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Press Release

Previously Deported Alien Charged With Illegal Re-Entry

For Immediate Release
U.S. Attorney's Office, Middle District of Pennsylvania

HARRISBURG – The United States Attorney’s Office for the Middle District of Pennsylvania announced today that Isidro Aguilar-Mendoza, age 43, of Mexico, was indicted by a federal grand jury with illegal re-entry into the United States by a previously deported alien.


According to United States Attorney Bruce D. Brandler, Aguilar-Mendoza was previously deported from the United States to Mexico in March 2004, December 2009, and May 2009. He is alleged to have illegally re-entered the United States sometime after December 2009, and was found in the United States in Cumberland County, Pennsylvania after eluding examination or inspection by immigration officers. In 2009, he was convicted in the Southern District of Texas of illegal re-entry, an offense which subjects him to enhanced penalties in the current case.


This case was investigated by the U.S. Immigration and Customs Enforcement and Removal Operations (ERO). Special Assistant United States Attorney Brian G. McDonnell is prosecuting the case.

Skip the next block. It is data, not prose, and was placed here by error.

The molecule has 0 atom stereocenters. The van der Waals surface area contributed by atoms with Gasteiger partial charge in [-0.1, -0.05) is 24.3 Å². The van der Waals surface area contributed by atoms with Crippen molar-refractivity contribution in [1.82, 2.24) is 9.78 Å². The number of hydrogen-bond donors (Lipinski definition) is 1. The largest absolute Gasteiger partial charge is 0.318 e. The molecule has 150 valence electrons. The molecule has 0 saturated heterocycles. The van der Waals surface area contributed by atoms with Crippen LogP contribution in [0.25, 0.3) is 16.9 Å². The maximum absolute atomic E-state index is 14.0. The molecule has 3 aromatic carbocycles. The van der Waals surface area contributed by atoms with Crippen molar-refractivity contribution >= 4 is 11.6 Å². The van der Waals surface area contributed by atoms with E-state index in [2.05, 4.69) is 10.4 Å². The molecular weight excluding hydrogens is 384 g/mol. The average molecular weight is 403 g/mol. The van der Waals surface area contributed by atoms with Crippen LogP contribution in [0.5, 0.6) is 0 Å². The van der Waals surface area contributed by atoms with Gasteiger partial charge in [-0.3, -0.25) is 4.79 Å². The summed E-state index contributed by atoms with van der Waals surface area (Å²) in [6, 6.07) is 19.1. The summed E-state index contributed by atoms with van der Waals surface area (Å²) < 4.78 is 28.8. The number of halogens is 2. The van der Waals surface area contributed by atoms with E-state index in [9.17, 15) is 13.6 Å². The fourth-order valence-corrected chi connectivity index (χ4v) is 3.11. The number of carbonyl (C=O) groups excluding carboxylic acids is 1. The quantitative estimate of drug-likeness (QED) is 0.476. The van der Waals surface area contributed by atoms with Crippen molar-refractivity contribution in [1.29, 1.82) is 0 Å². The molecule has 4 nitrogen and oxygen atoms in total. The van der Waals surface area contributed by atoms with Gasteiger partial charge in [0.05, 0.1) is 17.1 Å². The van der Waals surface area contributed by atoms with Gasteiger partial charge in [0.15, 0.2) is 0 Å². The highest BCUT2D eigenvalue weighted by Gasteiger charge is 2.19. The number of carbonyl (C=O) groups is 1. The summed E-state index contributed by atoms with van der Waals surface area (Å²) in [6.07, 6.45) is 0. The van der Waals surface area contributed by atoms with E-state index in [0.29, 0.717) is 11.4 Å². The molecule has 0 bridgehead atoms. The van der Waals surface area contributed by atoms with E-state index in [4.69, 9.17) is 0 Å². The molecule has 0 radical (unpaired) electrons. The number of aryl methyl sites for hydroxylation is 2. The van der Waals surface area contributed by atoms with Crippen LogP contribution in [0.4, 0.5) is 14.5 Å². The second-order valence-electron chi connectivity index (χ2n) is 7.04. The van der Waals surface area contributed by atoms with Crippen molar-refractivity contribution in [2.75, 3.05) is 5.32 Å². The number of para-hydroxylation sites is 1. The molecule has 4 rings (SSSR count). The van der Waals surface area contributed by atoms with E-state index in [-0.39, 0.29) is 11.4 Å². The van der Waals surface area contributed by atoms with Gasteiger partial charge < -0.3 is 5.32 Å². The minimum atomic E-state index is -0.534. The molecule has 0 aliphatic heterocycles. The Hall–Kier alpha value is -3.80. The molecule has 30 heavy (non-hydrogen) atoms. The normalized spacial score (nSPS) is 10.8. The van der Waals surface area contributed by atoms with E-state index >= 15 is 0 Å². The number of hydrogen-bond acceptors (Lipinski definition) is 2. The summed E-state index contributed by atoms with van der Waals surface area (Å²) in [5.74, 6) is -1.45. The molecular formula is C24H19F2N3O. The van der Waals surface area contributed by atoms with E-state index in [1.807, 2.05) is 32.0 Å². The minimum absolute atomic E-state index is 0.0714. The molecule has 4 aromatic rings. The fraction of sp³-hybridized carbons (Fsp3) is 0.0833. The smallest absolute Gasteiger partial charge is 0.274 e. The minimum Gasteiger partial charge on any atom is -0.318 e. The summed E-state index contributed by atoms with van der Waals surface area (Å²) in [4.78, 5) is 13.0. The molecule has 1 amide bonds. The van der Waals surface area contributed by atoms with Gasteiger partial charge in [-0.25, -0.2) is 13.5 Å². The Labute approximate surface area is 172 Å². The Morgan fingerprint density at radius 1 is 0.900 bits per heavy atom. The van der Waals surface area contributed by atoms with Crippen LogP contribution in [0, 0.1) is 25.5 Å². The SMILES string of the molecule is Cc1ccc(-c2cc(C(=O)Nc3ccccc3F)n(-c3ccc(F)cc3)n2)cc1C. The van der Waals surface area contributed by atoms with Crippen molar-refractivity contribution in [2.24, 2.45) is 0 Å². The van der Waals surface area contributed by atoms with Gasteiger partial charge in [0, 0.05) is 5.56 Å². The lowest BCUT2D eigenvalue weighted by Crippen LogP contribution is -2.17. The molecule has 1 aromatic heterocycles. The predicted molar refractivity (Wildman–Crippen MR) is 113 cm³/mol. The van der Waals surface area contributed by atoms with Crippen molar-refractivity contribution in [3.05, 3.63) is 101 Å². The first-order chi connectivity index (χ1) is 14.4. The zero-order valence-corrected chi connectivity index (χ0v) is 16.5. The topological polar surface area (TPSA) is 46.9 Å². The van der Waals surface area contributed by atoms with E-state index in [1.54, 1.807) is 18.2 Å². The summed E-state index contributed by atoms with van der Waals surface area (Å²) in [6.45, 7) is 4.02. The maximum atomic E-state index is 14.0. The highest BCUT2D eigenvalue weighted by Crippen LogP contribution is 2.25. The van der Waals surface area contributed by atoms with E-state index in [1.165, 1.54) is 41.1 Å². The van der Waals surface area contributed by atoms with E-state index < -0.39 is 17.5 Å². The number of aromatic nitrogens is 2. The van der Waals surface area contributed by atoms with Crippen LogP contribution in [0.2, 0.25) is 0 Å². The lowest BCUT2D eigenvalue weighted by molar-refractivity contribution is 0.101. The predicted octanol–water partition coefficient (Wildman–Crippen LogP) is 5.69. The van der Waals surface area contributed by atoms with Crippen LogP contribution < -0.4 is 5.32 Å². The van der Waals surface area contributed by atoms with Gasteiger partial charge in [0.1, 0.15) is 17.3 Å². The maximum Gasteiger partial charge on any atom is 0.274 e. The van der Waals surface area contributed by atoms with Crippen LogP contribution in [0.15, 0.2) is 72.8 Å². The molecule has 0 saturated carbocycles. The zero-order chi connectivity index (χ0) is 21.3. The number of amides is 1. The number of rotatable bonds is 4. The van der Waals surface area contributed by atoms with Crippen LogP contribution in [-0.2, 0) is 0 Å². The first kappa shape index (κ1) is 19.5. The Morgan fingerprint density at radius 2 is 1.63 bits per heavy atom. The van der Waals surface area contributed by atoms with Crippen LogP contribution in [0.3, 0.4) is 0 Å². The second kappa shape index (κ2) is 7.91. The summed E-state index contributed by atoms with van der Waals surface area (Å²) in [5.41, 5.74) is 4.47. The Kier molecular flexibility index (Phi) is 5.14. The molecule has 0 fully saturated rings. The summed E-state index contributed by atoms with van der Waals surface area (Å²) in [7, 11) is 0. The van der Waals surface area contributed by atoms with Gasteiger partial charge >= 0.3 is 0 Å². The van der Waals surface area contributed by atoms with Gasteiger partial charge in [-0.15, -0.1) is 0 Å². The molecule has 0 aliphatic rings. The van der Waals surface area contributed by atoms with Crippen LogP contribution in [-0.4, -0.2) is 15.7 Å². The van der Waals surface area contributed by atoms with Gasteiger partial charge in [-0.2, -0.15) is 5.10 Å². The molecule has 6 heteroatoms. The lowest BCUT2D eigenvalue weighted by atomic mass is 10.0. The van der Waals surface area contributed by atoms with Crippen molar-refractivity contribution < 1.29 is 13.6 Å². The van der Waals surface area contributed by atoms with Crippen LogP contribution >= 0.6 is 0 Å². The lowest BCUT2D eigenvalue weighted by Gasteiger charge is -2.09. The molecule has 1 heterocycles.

Indictments and Criminal Informations are only allegations. All persons charged are presumed to be innocent unless and until found guilty in court.


A sentence following a finding of guilt is imposed by the Judge after consideration of the applicable federal sentencing statutes and the Federal Sentencing Guidelines.


Because of Aguilar-Mendoza’s previous conviction, under federal law he faces a maximum penalty of 10 years of imprisonment, a term of supervised release following imprisonment, and a fine. Under the Federal Sentencing Guidelines, the Judge is also required to consider and weigh a number of factors, including the nature, circumstances and seriousness of the offense; the history and characteristics of the defendant; and the need to punish the defendant, protect the public and provide for the defendant's educational, vocational and medical needs. For these reasons, the statutory maximum penalty for the offense is not an accurate indicator of the potential sentence for a specific defendant.


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Updated March 22, 2017